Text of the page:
Andy Murray Doesn't Deserve to Be No. 1

Donald MarhefkaCorrespondent IJuly 30, 2009

Andy Murray doesn’t deserve to be no. 1.  Just a minute, he isn’t no. 1.  So, what do I mean that he doesn’t deserve to be no. 1? 


How could I not like someone whose favorite song is “The Girl Next Door?”  My favorite song is “The Boy Next Door” from the movie “Meet Me in St. Louis”, so we have a lot in common, don’t we?  Just this week (week of July 26th), the young Scot has been taking part in his Scottish club championships while paying for his own lunch.  So, what is there not like?


Actually, I like Andy Murray and I lied about him not deserving to be no. 1.




If Andy can amass the most ranking points, he certainly should be no. 1. 


It’s just that Andy represents a facet of the ranking system that I think needs addressing.  He currently has received 1,000 points for each of three tournaments that he has won:


  1. ATP Masters Series Cincinnati
  2. ATP Masters Series Madrid
  3. ATP World Tour Masters 1000 Miami


Before I go on, I want to say that the ranking system is really ingenious.  All tournaments played within the past 12 months count.  After 12 months, the points garnered a year ago are dropped.  So, the ranking system always represents the past year. 


So, what is the problem?  The problem is that the 1000 Series Tournaments, of which there are nine, overstate the no. of points awarded. 


The grand slams of tennis, like golf, are considered the pinnacle in achievement.  Each grand slam awards 2,000 points for the champion. 


So, this is exactly double the no. of points given for a 1000 Series Tournament.  But, is a grand slam worth only double over what is awarded for a 1000 Series Tournament?  I don’t think so for the following reasons:


1.  Money.  It could be argued that the more important a tournament is, the more money is awarded.  Let’s look at the money that is received by winners of grand slams. 


It’s actually not that easy to compute because, for example, at Wimbledon, they pay the champion in pounds.  But, after making all the conversions, I have come up with a reasonable estimate of $1,500,000 per grand slam.


So, the 1000 Series Tournaments should be paid exactly half, right?  Not so.


The prize money for the champion in Montreal and Cincinnati is only $443,000 which is much less than half of that of a grand slam.  The Prize money at the other seven 1000  Series Tournaments are higher, ranging from $585,000 to $630,000.  Even so this is still less than one half.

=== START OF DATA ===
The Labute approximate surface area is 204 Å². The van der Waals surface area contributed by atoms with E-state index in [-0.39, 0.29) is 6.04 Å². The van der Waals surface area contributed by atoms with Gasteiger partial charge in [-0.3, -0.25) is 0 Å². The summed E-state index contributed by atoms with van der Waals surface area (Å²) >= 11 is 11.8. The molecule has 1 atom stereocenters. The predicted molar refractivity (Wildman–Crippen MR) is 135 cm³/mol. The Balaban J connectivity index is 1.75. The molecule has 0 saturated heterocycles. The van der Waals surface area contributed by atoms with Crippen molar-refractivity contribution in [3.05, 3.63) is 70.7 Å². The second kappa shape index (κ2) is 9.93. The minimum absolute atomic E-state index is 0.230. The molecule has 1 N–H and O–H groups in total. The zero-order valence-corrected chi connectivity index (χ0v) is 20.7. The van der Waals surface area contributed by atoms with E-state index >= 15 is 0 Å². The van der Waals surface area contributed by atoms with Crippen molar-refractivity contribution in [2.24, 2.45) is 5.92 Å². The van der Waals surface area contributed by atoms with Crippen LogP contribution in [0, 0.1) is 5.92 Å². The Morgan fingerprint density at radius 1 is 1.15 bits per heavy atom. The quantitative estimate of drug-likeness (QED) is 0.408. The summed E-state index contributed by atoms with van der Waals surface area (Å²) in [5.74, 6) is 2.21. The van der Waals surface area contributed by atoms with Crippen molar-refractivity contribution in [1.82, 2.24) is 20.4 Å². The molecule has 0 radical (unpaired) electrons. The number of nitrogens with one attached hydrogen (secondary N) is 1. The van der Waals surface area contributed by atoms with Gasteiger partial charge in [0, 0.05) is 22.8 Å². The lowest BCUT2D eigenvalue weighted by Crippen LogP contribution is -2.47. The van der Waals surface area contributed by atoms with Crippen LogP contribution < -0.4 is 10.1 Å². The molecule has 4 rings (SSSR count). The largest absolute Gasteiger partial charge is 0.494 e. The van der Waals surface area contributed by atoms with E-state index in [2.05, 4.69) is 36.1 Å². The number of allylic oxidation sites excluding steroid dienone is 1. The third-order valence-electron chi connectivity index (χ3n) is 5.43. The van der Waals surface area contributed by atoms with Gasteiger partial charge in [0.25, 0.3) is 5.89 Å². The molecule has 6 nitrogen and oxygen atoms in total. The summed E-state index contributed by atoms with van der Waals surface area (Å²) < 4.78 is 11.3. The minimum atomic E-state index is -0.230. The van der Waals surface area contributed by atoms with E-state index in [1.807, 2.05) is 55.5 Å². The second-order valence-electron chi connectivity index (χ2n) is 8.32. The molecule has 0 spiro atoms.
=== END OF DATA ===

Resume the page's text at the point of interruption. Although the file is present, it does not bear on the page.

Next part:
So, reason no. 1 is money.  That grand slams are the most important; therefore, they pay the most is prize money.  According to awarded ranking points (2000 vs. 1000), the money should also be double but it is more than double. 


2.  Importance.  Of course, the grand slams are more important than the 1000 Series Tournaments, the current system recognizes that.  But, I am saying that they are more than twice as important.  Everybody remembers that Nadal won the Australian Open this year, that Federer won the French Open as well as Wimbledon.  Did you as readily know, before having read this article, the three 1000 Series Tournaments in which Murray is currently championed?


The 1000 Series Tournaments, while important, just don’t carry the prestige of a grand slam. 


The Bleacher Report has carried numerous articles about the so-called GOAT – Greatest of All Time.  No one mentions the number of Masters Series Tournaments, as they were called then, won by Sampras or Agassi.  The focus is on the grand slams. 


A top ranked player only has to win five matches to win a 1000 Series Tournament; furthermore, they are only two out of three.  Of course, to win a grand slam one must win seven consecutive best of five matches played under the spotlight of the entire world. 


Just to make it to the finals of a grand slam can make one’s career.  The current system does award more points for the runner-up of a grand slam (1,200) compared to the winner of a 1000 Series Tournament (1,000); but, again the difference is not enough. 


3.  Many players treat the 1000 Series Tournaments as mere warm-ups for a grand slam.  I.e., the Montreal and Cincinnati Tournaments, while important, are no more than warm-ups for the real thing. 


It isn’t just the players that treat these tournaments this way, so do the fans and sports writers. 


So, what am I proposing?


I’m not advocating a radical revision.  The ranking system is very good. 


A slight downward revision from the 1,000 points that are awarded to a 1000 Series Tournament is in order.  Ok, maybe the name would have to be changed. 


Cincinnati  and Montreal - 700 points.

The other seven              - 800 points


Nothing is as simple as it seems; so such a change would inevitably entail other adjustments in the 500 Series and 250 Series tournaments. 


Andy Murray is really the kind of player that is easy to respect.  I hope his (sandwich) lunch at his Scottish Club Championships is delicious. 






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